Unfortunately, the sights of Kalamazoo are rather few. Our first object was to discover where we could find shirts that said Kalamazoo on them—again, because we thought it sounded so fun.
We asked a few of the people at the hotel for tips on things to see in Kalamazoo and a place to find t-shirts, and the reactions were mostly similar; a small smile would come across their faces, amused that anyone would come to little Kalamazoo for sight seeing. We finally decided we would go to the Kalamazoo College (better known as K-College) to look for t-shirts, and then we would head to the Air Zoo.
The t-shirts available at the college at the start of summer were few, but we managed to find some that we liked, and then we went down to the college sign to take a picture. We attempted some self-taken photos, but they were pretty awful, so when we saw a girl and a guy coming out of the nearby building, we decided to ask for some help. The random girl obliged, took our picture in front of the sign, and then asked, “So what is this for? Memories?”
We laughed. Then we all three attempted to explain our mission.
“Wait, so you all don’t even go here?!” she exclaimed in amazement. She laughed at us, we laughed as well, and then we parted ways. I’m sure we will be a source of amusement for her and her friends when she tells them how she met these strange girls who wanted Kalamazoo College shirts.
On to the Air Zoo. The Air Zoo is still somewhat of an oddity to me. It is home of a small collection of planes from days past. You walk around, look at the planes, attempt to take bad pictures in the dark, and then there are the rides. What kind of plane museum has rides? Well, the Air Zoo in Kalamazoo does. So we tried out some of the rides (which are mostly designed to entertain small children).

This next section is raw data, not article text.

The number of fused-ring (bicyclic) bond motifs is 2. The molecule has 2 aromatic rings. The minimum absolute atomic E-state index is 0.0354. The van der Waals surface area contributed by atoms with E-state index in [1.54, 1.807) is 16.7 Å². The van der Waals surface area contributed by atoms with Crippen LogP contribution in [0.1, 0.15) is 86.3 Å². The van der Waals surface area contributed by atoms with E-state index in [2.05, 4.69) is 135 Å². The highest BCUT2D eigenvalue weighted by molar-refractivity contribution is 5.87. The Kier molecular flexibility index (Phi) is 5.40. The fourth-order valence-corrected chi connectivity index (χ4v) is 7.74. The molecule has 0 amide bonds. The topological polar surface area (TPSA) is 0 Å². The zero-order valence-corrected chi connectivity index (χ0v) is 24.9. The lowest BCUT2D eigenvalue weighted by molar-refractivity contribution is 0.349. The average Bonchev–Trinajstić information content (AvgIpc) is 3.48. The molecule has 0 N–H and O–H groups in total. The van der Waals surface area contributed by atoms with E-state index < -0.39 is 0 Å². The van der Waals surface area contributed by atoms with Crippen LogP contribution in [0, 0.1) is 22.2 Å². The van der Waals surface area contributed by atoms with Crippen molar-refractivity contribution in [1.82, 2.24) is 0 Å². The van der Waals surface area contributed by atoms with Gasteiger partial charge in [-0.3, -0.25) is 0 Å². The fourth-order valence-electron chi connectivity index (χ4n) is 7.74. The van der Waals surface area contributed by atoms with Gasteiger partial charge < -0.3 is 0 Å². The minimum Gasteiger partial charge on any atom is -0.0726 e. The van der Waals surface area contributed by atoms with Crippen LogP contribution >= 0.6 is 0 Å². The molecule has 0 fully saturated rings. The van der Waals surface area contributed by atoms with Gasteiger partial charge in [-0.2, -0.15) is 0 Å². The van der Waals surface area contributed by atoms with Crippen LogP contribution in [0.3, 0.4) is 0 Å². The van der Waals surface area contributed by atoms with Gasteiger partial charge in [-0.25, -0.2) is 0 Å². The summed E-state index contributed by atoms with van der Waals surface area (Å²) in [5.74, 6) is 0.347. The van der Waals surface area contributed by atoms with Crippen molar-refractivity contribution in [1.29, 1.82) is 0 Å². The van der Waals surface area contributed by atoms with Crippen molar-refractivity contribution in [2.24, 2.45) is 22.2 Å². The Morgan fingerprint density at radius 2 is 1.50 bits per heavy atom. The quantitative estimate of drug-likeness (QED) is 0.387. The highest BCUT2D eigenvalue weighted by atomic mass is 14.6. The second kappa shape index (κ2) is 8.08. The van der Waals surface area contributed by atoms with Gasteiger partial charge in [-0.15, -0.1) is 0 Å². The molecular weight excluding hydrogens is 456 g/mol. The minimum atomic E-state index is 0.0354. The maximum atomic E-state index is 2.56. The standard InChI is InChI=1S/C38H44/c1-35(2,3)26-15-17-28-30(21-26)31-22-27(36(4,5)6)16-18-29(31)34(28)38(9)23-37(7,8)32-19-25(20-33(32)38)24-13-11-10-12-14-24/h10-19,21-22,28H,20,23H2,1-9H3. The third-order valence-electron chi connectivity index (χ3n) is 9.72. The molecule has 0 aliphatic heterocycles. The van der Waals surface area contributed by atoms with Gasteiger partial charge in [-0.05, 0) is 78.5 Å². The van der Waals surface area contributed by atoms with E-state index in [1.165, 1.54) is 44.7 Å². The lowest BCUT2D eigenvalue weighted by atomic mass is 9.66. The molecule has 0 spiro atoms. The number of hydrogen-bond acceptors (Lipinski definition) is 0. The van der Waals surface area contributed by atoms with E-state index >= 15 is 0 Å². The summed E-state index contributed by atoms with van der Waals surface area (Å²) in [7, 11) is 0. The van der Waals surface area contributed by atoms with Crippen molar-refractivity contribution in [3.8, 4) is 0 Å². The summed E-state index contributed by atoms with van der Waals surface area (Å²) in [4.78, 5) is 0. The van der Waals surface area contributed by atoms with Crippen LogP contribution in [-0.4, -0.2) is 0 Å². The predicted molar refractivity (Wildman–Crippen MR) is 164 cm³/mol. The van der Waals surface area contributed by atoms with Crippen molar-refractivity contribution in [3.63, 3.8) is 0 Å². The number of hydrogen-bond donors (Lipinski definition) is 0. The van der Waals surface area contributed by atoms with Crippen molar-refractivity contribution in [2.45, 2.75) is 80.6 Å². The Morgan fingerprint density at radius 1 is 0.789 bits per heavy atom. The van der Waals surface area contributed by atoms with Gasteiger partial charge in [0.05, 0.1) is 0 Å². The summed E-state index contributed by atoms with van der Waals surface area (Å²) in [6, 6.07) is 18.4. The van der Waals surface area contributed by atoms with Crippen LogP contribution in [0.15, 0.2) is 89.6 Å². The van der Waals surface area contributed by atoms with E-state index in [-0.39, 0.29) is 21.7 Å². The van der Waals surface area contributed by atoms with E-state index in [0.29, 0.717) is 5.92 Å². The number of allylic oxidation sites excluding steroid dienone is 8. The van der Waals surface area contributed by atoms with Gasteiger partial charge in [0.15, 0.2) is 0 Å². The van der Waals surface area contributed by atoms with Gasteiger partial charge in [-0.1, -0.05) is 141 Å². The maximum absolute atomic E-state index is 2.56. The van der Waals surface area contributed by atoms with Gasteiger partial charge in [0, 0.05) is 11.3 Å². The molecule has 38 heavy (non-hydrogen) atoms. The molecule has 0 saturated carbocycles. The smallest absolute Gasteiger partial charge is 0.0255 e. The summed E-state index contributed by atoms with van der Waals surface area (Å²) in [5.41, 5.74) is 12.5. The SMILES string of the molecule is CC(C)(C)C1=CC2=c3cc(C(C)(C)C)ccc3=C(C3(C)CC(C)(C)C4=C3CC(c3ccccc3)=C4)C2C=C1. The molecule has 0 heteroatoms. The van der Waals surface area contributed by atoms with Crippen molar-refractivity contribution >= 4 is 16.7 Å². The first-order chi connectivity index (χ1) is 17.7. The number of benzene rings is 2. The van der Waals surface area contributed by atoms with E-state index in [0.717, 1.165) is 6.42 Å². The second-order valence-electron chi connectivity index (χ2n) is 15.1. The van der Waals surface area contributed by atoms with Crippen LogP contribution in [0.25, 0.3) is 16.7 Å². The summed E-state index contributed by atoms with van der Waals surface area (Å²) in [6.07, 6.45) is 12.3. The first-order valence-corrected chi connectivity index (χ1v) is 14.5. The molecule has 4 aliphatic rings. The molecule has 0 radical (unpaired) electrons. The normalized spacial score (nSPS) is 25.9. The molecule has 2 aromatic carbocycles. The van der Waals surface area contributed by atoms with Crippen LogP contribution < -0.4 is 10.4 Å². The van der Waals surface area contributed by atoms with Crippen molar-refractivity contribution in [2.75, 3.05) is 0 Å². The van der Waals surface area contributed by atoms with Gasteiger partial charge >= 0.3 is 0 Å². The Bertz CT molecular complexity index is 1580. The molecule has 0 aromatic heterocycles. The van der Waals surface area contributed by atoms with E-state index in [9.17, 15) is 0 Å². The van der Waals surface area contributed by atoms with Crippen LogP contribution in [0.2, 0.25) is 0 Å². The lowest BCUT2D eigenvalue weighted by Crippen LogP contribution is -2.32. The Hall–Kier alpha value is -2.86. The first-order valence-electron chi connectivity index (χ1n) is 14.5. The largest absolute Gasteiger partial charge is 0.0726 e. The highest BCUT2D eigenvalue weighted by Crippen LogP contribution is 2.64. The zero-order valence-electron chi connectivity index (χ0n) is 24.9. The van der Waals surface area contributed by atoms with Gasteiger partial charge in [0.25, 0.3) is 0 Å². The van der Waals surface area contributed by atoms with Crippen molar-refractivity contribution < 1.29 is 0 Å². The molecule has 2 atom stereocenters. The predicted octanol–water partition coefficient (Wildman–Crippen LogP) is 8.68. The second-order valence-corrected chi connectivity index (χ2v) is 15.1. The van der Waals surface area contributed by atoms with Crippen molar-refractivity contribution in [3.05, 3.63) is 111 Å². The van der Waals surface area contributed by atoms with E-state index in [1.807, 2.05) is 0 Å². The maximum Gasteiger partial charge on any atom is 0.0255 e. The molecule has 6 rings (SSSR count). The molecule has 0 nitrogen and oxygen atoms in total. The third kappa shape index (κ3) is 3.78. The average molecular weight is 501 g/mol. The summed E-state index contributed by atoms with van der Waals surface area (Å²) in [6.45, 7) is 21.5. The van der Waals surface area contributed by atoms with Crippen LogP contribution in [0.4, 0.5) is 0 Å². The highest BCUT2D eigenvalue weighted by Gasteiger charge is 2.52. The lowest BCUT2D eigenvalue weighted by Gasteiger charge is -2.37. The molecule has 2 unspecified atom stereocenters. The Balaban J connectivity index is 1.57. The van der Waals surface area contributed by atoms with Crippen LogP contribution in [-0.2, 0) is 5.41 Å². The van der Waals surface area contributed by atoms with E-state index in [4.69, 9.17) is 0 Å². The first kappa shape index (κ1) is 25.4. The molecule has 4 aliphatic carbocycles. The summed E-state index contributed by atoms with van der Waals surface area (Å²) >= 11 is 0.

We went in this flight simulator game in which you “fly” the plane and can make yourself absolutely sick from twisting every which way. We watched a horribly inappropriate for children, 4-D presentation that was miserably sad in commemoration of those who have fought and died in wars. We also rode a drop out thing that takes you up and drops you a few feet and repeats the cycle. That was kind of fun, but the guy operating the ride was kind of teasing us about being riding on children’s rides. Beth-Anne and I also went on this incredible human gyroscope thing that spins you around every which way rather quickly. That was probably the highlight of the Air Zoo for me.
After amusing ourselves there, and handing out a Steps to Christ to the woman who sold us our admission tickets, we decided to head out to Holland, Michigan to see the windmill and the little Dutch village.
We made it in just in time to go catch a tour of the windmill, which was fascinating. A lady dressed in Dutch clothing gave us a thorough tour of De Zwaan Windmill (Dutch for “The Swan”), which is a wooden windmill that they received from Holland back in the 60s or 70s (I think). It is still a working windmill; they actually have a miller who mills wheat. It was so interesting to learn how the windmill works, and we got a few fun pictures there. Unfortunately, the tulip gardens were no longer in bloom, so we didn’t see those, but we did walk around a little bit and look at the shops with wooden shoes and hand-painted porcelains.